Why are board games such a popular pastime? Why have crossword puzzles been a mainstay for over a century? Why did Escape Rooms take off in such a big way? Simple. It’s because a large number of people derive enjoyment from intellectual stimulation. We enjoy solving things and feeling smart.
The key to this one is knowing your audience. How smart are they, on average? A brand like The Guild of Food Writers knows that they are, at the very least, targeting people who are critical thinkers and accomplished authors. So when they branded their organization they chose a logo that they knew would elicit enjoyment from their audience by leveraging the dimension of discovery. Clever, right?
This dimension is all about sensory stimulation. If your brand sells perfume, food, or designer tees, then this is the primary way in which you ensure the enjoyment of your target demographics. Food that tastes great generates a greater impact and is a more enjoyable experience. It’s basic, but it’s important.
What is the impact that your brand makes on customers? How can you increase the impact your brand has on customers each day? In the service industry, for example, making an impact means going above and beyond the expected call of duty, anticipating your clients’ needs, and meeting them before they realize they needed them. That will have a huge impact on your brand enjoyment.
Remember my plumber? When I had a leak under my dishwasher I wanted someone I could trust to solve my problem fast and affordably. When I found the right company to solve my problem and do the job right, you can bet I will use them again.
It might go without saying that your brand should solve a problem in the market, but if your customers have a tough time understanding what you do (or even if your website is hard to find for your major brand keywords) your brand will struggle. We regularly work with brands that are game-changers in their space but have difficulty connecting with customers. Our first step is usually to identify the problem they are solving for their customers and refocusing their brand messaging on that.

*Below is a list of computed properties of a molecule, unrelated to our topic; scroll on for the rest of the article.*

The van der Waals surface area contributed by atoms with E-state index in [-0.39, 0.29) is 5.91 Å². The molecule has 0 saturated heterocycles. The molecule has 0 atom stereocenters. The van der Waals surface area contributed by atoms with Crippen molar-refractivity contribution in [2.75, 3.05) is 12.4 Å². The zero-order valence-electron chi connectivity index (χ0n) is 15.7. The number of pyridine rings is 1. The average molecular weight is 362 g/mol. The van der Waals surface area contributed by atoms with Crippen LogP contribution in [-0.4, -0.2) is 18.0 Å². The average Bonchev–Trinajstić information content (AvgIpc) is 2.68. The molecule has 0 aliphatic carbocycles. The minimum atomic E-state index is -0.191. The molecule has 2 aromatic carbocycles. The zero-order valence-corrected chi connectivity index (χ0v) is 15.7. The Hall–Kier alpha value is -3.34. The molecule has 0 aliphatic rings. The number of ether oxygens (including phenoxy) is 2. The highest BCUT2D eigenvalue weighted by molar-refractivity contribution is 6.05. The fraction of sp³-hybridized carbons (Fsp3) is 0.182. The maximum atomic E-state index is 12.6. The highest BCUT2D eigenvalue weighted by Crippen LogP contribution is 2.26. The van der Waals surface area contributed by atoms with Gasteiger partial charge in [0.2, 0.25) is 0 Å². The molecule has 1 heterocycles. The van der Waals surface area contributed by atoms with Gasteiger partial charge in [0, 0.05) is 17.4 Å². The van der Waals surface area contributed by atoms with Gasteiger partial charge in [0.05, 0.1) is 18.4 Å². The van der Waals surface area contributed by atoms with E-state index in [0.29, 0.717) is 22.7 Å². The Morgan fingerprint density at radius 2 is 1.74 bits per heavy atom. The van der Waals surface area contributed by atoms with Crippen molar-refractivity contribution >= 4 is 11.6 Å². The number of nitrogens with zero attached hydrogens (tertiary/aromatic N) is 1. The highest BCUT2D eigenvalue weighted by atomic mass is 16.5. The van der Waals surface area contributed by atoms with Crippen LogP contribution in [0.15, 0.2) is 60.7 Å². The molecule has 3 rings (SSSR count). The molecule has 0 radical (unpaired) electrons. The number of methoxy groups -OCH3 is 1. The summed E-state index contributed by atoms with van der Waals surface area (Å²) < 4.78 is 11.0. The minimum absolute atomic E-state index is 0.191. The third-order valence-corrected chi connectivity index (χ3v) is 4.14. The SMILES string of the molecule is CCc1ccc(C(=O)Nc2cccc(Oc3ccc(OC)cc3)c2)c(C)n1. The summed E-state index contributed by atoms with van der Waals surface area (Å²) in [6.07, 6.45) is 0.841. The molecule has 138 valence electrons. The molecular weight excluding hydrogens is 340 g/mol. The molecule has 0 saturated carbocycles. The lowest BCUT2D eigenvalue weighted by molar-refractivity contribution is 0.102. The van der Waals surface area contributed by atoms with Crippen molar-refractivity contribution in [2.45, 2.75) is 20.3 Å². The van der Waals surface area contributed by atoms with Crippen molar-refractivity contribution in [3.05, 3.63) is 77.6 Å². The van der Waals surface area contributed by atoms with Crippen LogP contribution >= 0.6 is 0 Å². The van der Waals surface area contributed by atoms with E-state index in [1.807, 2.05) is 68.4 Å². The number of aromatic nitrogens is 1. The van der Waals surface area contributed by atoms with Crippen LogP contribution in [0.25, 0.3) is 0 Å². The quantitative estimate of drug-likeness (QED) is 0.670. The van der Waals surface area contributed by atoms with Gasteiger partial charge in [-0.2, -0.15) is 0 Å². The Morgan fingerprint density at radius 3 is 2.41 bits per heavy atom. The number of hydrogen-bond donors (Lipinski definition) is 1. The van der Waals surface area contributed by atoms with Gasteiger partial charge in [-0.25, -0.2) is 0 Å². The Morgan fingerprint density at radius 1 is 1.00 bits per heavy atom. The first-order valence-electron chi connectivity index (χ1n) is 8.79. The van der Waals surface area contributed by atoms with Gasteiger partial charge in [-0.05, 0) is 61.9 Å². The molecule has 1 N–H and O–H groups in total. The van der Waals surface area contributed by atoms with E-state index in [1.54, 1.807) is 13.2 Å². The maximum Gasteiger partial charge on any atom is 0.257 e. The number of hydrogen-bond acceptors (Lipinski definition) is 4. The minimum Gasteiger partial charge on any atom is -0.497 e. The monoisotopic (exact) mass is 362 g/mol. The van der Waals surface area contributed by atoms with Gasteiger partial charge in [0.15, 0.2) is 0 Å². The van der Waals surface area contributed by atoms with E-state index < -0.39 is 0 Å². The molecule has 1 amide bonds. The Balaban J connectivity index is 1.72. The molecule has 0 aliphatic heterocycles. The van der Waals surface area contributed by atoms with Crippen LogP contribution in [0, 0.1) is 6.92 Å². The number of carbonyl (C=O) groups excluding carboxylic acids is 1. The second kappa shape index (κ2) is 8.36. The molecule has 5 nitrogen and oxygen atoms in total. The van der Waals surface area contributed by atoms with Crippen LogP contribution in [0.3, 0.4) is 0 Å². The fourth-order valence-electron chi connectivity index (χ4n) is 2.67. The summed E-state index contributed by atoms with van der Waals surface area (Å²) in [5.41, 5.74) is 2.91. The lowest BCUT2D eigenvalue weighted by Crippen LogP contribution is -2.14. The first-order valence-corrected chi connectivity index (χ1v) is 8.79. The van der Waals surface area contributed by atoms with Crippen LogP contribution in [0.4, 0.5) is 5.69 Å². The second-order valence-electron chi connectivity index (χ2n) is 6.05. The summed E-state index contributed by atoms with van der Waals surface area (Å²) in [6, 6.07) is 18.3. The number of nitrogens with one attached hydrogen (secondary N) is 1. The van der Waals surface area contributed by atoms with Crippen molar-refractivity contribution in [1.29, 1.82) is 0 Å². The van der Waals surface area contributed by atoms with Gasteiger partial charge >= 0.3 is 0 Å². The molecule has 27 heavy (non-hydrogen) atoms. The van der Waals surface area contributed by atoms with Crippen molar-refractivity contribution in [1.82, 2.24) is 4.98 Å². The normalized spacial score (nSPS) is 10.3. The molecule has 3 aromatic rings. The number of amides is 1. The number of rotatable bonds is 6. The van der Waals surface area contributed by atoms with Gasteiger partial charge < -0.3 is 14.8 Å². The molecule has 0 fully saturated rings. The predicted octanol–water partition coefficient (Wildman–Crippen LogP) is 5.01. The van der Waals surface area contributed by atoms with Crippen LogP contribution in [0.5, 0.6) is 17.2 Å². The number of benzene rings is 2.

The last dimension is about incentivizing your customers by creating psychological hooks, or dopamine hits, that foster brand enjoyment and advocacy. Sure, it might be a little scummy to build a business model around it, but how many hours have you spent playing those mindless smartphone games? I don’t even want to start counting my own time spent crushing candies.
Consider how your brand can incentivize loyalty and ongoing engagement through quick, enjoyable moments. Coffee shops offer stamp cards, grocery stores offer points on each purchase, trade show booths offer free swag to get brand permanence AND offer small dopamine hits. Gaining a reward for achieving something gives us all a little dopamine hit, and it makes us feel great, so think about how you can add small enjoyable moments and unexpected rewards to your brand experience.
So, there you have it. The six primary ways that humans find brand enjoyment. Perhaps you’re wondering if Scott Adams’ rules can be applied here as well? Absolutely. The more dimensions your brand is able to incorporate, the greater the odds that people will enjoy it – and spend money on it.
If you’re curious about this, feel free to get in touch! We love helping brands stand out.